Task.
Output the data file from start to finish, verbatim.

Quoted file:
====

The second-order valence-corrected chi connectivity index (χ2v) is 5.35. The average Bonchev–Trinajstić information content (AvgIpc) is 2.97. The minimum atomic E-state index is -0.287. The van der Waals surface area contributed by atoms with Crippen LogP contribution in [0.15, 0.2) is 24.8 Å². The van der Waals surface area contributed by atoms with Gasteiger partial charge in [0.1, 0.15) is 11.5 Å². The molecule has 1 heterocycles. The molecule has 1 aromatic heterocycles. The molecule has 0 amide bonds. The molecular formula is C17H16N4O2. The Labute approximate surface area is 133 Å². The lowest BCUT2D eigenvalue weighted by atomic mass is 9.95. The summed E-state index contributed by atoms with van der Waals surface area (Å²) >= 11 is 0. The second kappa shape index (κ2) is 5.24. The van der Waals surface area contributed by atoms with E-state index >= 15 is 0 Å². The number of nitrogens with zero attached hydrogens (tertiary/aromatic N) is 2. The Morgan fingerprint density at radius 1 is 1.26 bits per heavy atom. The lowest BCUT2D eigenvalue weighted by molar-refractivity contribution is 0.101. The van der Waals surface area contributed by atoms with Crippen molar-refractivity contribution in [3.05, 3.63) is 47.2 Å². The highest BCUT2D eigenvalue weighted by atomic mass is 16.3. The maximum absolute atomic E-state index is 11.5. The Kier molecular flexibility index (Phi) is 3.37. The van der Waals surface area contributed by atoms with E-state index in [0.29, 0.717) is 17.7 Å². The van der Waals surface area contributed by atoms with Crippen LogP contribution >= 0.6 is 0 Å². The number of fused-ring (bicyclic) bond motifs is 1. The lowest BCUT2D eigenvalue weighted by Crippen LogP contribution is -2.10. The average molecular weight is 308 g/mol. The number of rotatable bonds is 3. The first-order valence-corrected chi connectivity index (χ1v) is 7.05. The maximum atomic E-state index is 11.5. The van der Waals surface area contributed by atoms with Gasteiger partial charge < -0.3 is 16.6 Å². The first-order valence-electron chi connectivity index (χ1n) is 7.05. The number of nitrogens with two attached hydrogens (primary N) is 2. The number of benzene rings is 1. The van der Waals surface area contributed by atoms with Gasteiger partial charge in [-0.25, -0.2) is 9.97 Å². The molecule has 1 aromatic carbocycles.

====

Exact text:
The second-order valence-corrected chi connectivity index (χ2v) is 5.35. The average Bonchev–Trinajstić information content (AvgIpc) is 2.97. The minimum atomic E-state index is -0.287. The van der Waals surface area contributed by atoms with Crippen LogP contribution in [0.15, 0.2) is 24.8 Å². The van der Waals surface area contributed by atoms with Gasteiger partial charge in [0.1, 0.15) is 11.5 Å². The molecule has 1 heterocycles. The molecule has 1 aromatic heterocycles. The molecule has 0 amide bonds. The molecular formula is C17H16N4O2. The Labute approximate surface area is 133 Å². The lowest BCUT2D eigenvalue weighted by atomic mass is 9.95. The summed E-state index contributed by atoms with van der Waals surface area (Å²) >= 11 is 0. The second kappa shape index (κ2) is 5.24. The van der Waals surface area contributed by atoms with E-state index >= 15 is 0 Å². The number of nitrogens with zero attached hydrogens (tertiary/aromatic N) is 2. The Morgan fingerprint density at radius 1 is 1.26 bits per heavy atom. The lowest BCUT2D eigenvalue weighted by molar-refractivity contribution is 0.101. The van der Waals surface area contributed by atoms with Crippen molar-refractivity contribution in [3.05, 3.63) is 47.2 Å². The highest BCUT2D eigenvalue weighted by atomic mass is 16.3. The maximum absolute atomic E-state index is 11.5. The Kier molecular flexibility index (Phi) is 3.37. The van der Waals surface area contributed by atoms with E-state index in [0.29, 0.717) is 17.7 Å². The van der Waals surface area contributed by atoms with Crippen LogP contribution >= 0.6 is 0 Å². The number of fused-ring (bicyclic) bond motifs is 1. The lowest BCUT2D eigenvalue weighted by Crippen LogP contribution is -2.10. The average molecular weight is 308 g/mol. The number of rotatable bonds is 3. The first-order valence-corrected chi connectivity index (χ1v) is 7.05. The maximum atomic E-state index is 11.5. The van der Waals surface area contributed by atoms with Gasteiger partial charge < -0.3 is 16.6 Å². The first-order valence-electron chi connectivity index (χ1n) is 7.05. The number of nitrogens with two attached hydrogens (primary N) is 2. The number of benzene rings is 1. The van der Waals surface area contributed by atoms with Gasteiger partial charge in [-0.25, -0.2) is 9.97 Å². The molecule has 1 aromatic carbocycles.